Drug-addicted babies & the legal system

In the last few years, drug-addicted babies have become a serious public health concern both in the Upper Peninsula and nationally. ABC 10 News Now senior reporter Mike Hoey is examining the issue this week from several different vantage points. In the final installment of his series, a county prosecutor shares his view.

Five years ago or so, Marquette County parental abuse or neglect cases involving drug-addicted babies were a once-a-year occurrence. County Prosecutor Matt Wiese says there was a spike in the number of cases about three years ago. The numbers have plateaued since then, but at a higher level than before.

Once a drug-addicted child is born, Wiese’s office will file a Probate Court petition to get jurisdiction over the family. The petition allows his office to make sure the baby and the mother receive the help that they need.

“We can’t criminally prosecute for delivery of drugs to a fetus under law,” Wiese said. “So, once the child is born, if the mother who’s addicted to drugs is working a program, we will oversee or monitor cases where services are being offered, and as long as the mother is compliant and as long as the child is doing well, we don’t try to terminate the (parental) rights of that mother.”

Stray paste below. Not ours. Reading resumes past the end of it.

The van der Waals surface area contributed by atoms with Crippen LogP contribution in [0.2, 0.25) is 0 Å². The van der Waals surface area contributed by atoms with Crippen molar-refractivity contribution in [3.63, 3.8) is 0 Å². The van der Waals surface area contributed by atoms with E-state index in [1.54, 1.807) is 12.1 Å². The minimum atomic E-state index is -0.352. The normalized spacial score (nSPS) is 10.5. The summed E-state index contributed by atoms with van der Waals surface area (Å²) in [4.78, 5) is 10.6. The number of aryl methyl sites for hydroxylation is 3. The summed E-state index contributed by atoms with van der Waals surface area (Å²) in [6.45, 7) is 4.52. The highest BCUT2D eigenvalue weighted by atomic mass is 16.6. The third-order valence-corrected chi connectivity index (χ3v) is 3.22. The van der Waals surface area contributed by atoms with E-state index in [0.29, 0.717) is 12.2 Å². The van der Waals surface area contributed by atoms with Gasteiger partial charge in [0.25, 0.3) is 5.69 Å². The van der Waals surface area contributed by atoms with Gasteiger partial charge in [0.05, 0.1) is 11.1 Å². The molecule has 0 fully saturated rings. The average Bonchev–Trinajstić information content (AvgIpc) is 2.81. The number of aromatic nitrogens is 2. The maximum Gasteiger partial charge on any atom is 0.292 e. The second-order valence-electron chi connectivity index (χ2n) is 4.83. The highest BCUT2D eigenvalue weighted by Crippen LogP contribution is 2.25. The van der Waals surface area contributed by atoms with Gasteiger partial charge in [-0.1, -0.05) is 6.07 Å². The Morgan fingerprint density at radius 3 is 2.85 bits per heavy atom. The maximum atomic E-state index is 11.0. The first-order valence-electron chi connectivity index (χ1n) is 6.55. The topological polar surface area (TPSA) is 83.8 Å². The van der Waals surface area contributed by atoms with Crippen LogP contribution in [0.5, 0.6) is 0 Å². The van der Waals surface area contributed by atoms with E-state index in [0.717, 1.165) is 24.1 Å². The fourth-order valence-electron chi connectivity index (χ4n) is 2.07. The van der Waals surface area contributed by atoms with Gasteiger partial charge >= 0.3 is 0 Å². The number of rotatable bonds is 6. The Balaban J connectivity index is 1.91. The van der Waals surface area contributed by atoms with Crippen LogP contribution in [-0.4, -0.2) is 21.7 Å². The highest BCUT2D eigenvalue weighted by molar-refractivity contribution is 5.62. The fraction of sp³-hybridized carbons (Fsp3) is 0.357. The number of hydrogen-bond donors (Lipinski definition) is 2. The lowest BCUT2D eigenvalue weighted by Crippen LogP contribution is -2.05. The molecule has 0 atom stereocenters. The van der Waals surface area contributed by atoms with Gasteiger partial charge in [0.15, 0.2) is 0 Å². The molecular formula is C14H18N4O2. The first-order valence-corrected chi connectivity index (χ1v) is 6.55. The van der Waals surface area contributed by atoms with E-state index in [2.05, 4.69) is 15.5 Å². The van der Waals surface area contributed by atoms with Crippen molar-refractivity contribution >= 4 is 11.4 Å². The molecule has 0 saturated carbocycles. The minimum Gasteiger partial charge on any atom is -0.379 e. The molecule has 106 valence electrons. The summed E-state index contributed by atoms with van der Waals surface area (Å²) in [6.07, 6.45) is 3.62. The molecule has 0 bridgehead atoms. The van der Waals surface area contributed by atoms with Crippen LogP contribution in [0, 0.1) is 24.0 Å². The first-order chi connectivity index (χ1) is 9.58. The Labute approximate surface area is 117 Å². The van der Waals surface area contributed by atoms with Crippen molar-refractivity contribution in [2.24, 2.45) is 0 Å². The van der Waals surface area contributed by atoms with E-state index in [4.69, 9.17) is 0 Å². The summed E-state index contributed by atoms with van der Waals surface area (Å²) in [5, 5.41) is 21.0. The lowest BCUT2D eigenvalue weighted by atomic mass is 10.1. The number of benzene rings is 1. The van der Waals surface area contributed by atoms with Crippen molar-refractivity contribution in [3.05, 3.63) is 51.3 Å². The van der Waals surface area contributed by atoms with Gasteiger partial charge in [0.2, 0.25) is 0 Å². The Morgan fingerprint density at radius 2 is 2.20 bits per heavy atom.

Wiese’s wife is an adoption worker, and she’s worked with some drug-addicted babies. He says his wife’s perspective has helped him figure out how he should address the issue.

“You have a child who has a lot of needs, and putting that mother who has a drug addiction problem together with a child who has greater needs because that child was affected by the drugs, it’s just a really bad combination,” Wiese said. “Whatever we can do to keep the child safe, to help the mother recover, that’s the idea.”

The Marquette General neonatal intensive care unit shares this idea of a treatment approach rather than a punitive approach. The medical director says it’s very common for drug-addicted mothers to fail to keep up with doctor’s appointments during pregnancy out of shame.

“We don’t want that to happen, because it’s important that these mothers have regular prenatal care,” Dr. Julia Frei said. “Some mothers have late or no prenatal care, and that’s not good for the baby and it’s not good for the mother.”

Drug-addicted babies and mothers can live healthy lives, and many people in the U.P. are willing and able to help.